And in a world where Spike Lee is being hired to write cinematic singleplayer experiences, both game’s career modes (and “play as the young star footballer” campaigns) feel under-done (though relatively, FIFA’s is better, especially with new options for training players in manager mode).


This stuff might all sound like fluff compared to the core gameplay, but it’s important fluff, and for many can help be the deciding factor in which of these two games they devote the next 9 months to playing. Your undying love for Manchester City, for example, may mean you prefer FIFA’s glitz and Etihad™ Stadium® branding over Pro Evo’s more substantial and rewarding gameplay.

As important as it is, though, I just feel like PES 2016 is such a superior offering as an actual game of football that you’d have to be very into licenses to let that sway you. I mean, I enjoy seeing authentic TV pre-game visuals in a video game as much as the next guy, but I enjoy PES’ sturdy, free-flowing football a lot more.

So, to recap:


  • Passing
  • Shooting
  • Running
  • Defending


  • Licenses
  • Menus/UI
  • Commentary
  • Career Mode
  • Online? I don’t know, I think Ultimate Team is a scam.


OK, so I felt like writing about this separately, since it’s not only split off into its own section of FIFA 16, it’s something PES simply doesn’t have a competing feature for. I also spun it off because I don’t feel like it adds that much to FIFA to warrant opting for it over PES. At the moment.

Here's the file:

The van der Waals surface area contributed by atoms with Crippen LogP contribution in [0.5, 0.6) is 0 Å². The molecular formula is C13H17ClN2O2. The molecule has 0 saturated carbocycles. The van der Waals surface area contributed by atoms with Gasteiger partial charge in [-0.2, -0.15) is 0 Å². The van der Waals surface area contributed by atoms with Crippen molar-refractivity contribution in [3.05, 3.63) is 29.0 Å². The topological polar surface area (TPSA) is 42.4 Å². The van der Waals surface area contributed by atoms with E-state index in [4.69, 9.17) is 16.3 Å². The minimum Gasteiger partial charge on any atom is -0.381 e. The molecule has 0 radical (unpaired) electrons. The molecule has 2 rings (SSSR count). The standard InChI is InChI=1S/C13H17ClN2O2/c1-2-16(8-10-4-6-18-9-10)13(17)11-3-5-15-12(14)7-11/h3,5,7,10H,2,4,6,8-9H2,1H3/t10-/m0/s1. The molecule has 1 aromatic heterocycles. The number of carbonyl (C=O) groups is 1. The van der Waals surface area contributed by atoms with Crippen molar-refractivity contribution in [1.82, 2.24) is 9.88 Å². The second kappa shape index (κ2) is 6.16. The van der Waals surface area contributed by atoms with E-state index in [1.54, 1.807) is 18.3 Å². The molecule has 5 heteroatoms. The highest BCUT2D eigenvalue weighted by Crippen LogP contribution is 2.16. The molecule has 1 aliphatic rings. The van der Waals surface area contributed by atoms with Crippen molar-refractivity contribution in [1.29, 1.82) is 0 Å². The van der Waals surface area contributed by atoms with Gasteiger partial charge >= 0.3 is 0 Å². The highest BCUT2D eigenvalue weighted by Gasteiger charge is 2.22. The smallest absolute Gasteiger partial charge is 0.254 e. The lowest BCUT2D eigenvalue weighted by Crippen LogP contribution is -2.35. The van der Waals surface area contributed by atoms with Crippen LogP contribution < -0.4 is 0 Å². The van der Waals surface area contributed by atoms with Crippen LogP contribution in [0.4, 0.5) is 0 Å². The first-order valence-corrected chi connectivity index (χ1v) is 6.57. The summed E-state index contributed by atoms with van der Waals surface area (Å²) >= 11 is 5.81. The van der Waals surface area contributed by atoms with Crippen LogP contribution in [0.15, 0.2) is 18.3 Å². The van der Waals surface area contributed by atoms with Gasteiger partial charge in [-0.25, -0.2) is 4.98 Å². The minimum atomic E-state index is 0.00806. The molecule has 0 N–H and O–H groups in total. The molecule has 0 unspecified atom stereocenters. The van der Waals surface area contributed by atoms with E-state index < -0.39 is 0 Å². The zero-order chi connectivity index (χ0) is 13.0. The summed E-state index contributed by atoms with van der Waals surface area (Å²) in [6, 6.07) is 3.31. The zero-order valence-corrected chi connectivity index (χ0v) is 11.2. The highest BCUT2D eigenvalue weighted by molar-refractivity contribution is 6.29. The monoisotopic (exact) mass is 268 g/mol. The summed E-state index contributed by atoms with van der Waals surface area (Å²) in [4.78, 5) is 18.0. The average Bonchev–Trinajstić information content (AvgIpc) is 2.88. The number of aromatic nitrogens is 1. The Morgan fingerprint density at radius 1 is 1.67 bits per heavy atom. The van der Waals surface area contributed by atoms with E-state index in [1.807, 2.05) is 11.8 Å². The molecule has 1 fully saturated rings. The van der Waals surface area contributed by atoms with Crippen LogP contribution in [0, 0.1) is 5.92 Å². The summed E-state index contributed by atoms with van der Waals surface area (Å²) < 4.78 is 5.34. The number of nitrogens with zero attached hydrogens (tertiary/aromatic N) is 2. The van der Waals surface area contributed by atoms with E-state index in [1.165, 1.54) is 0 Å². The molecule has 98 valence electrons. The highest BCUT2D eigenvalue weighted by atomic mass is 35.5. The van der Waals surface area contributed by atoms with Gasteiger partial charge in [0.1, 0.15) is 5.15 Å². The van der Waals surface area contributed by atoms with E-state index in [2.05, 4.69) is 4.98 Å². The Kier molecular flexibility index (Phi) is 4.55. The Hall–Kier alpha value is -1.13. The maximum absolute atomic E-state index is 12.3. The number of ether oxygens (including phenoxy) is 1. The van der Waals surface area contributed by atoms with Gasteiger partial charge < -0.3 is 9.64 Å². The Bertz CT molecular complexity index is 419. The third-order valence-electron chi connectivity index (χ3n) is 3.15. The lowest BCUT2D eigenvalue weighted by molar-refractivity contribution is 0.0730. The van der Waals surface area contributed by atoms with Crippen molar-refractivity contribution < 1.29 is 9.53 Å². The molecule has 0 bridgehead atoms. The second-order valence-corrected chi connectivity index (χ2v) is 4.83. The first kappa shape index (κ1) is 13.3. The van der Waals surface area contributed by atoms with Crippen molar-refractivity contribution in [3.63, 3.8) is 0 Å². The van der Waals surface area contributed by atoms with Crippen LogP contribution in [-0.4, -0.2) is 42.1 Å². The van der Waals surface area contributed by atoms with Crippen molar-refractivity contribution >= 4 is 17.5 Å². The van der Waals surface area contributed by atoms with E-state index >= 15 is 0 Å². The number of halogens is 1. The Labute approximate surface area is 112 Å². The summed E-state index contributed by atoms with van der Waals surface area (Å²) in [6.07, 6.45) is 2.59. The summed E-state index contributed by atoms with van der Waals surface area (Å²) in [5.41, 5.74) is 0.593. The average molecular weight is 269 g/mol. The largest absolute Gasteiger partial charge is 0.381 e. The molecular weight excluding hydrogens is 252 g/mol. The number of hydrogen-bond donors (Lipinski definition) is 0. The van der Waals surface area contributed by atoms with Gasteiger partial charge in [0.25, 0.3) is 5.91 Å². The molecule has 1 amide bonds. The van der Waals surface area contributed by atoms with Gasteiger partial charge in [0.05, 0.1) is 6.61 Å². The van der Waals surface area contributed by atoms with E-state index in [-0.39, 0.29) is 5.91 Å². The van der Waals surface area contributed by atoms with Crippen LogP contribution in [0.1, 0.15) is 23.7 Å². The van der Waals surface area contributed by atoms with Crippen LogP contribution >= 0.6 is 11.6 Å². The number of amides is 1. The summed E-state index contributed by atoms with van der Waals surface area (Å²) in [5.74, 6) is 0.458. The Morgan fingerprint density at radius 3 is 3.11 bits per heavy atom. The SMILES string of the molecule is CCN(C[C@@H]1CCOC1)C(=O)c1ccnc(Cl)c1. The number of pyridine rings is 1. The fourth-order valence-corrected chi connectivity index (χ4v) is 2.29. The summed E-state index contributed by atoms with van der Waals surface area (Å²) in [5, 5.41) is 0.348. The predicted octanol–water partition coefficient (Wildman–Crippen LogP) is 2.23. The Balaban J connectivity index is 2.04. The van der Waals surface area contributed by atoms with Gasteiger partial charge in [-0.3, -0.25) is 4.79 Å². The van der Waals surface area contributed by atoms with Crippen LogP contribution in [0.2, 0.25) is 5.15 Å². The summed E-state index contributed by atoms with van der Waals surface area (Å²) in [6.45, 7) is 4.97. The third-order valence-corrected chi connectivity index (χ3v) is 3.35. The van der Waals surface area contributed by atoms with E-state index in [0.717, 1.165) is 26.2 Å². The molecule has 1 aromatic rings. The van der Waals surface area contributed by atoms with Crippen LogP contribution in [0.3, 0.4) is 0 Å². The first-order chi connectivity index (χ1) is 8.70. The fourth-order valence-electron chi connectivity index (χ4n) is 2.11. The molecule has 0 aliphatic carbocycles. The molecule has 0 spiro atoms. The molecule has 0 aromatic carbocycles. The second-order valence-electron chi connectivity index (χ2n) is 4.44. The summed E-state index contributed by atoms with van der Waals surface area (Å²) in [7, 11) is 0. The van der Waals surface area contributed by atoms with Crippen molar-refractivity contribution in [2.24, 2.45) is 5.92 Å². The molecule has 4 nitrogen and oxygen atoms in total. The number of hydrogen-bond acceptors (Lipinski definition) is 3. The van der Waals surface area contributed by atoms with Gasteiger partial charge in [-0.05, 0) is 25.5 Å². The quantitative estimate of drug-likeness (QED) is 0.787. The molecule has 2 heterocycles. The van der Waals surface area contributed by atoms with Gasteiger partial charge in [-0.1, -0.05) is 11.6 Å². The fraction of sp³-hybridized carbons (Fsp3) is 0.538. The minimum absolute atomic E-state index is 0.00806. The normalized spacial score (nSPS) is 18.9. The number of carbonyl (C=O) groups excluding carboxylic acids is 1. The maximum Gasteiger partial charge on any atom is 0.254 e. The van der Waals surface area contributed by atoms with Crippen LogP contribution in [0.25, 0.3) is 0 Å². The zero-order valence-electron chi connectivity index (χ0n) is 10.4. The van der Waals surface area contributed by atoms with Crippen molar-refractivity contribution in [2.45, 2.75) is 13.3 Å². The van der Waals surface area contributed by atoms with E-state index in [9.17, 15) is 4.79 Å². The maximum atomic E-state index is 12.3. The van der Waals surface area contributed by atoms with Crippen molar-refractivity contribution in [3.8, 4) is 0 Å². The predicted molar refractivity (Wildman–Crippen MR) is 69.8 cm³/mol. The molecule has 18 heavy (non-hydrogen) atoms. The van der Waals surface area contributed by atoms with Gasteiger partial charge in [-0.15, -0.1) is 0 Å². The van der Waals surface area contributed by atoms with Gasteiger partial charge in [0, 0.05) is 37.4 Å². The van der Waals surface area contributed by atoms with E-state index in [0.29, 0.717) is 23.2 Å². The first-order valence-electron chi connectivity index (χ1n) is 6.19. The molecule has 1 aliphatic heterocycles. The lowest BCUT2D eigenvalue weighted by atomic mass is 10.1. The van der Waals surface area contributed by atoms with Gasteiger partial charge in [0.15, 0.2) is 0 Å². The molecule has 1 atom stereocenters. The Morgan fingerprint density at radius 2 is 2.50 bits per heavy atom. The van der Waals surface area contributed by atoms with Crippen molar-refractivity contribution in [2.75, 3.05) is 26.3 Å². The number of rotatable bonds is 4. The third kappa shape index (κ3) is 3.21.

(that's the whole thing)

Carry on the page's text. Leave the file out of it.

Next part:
FIFA 16’s women’s mode, if you don’t know, adds 12 international women’s teams to the game. Your options with them are limited to just friendlies or a small tournament. Which isn’t much, but this is the first year they have been included, so baby steps.

What’s there, though, is great! Much was made pre-release of the fact these women’s teams would have lesser stats than many of their male counterparts, but once you actually start playing, that becomes instantly irrelevant.

EA hasn’t simply added ponytails to its existing player models; instead, the women’s mode feels like a completely different game with completely unique handling. They feel snappier and sharper to move than the guys, and while mistakes seem more common (maybe a consequence of the lower stats?), it was just more fun playing this mode.

Shame there wasn’t more to do with these teams once you play a tournament or two, but like I said, baby steps. I’m really looking thiforward to seeing where EA goes with this in the years to come.


I played PES 2016 on PS4. I played FIFA 16 on Xbox One. I also played PES 2016 on PC, which is a rubbish port, so if you’re PC-only, bear that in mind.


    • hahaha so many memories, world cup 98 was the best. I remember that song in the menu’s like it was yesterday :p

    • WC 98 is still the best most fun football game. Fake dive are so much fun when you pull them off. My friends and I still play 2-4 player games of WC98 on the N64